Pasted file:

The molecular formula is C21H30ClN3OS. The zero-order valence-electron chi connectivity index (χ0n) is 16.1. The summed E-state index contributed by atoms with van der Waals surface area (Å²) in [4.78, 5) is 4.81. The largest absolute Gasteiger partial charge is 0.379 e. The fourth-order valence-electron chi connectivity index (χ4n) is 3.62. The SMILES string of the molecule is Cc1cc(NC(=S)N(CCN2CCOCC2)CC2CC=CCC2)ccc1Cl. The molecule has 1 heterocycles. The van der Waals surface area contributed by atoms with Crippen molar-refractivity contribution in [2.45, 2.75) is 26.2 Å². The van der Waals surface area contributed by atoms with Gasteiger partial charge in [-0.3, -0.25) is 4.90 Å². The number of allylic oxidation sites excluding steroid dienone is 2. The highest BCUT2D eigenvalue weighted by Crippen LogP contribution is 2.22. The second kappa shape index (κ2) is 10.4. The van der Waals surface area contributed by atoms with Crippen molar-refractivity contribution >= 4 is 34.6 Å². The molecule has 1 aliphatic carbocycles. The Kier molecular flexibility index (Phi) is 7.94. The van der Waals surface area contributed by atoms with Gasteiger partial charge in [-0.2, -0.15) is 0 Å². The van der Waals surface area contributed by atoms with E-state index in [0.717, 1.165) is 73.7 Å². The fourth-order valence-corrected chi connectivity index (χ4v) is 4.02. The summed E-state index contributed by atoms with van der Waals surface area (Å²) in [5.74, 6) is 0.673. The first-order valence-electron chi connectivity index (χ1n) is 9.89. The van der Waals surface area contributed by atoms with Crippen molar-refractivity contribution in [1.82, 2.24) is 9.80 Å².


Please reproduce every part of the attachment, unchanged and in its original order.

The molecular formula is C21H30ClN3OS. The zero-order valence-electron chi connectivity index (χ0n) is 16.1. The summed E-state index contributed by atoms with van der Waals surface area (Å²) in [4.78, 5) is 4.81. The largest absolute Gasteiger partial charge is 0.379 e. The fourth-order valence-electron chi connectivity index (χ4n) is 3.62. The SMILES string of the molecule is Cc1cc(NC(=S)N(CCN2CCOCC2)CC2CC=CCC2)ccc1Cl. The molecule has 1 heterocycles. The van der Waals surface area contributed by atoms with Crippen molar-refractivity contribution in [2.45, 2.75) is 26.2 Å². The van der Waals surface area contributed by atoms with Gasteiger partial charge in [-0.3, -0.25) is 4.90 Å². The number of allylic oxidation sites excluding steroid dienone is 2. The highest BCUT2D eigenvalue weighted by Crippen LogP contribution is 2.22. The second kappa shape index (κ2) is 10.4. The van der Waals surface area contributed by atoms with Crippen molar-refractivity contribution >= 4 is 34.6 Å². The molecule has 1 aliphatic carbocycles. The Kier molecular flexibility index (Phi) is 7.94. The van der Waals surface area contributed by atoms with Gasteiger partial charge in [-0.2, -0.15) is 0 Å². The van der Waals surface area contributed by atoms with E-state index in [0.717, 1.165) is 73.7 Å². The fourth-order valence-corrected chi connectivity index (χ4v) is 4.02. The summed E-state index contributed by atoms with van der Waals surface area (Å²) in [5.74, 6) is 0.673. The first-order valence-electron chi connectivity index (χ1n) is 9.89. The van der Waals surface area contributed by atoms with Crippen molar-refractivity contribution in [1.82, 2.24) is 9.80 Å².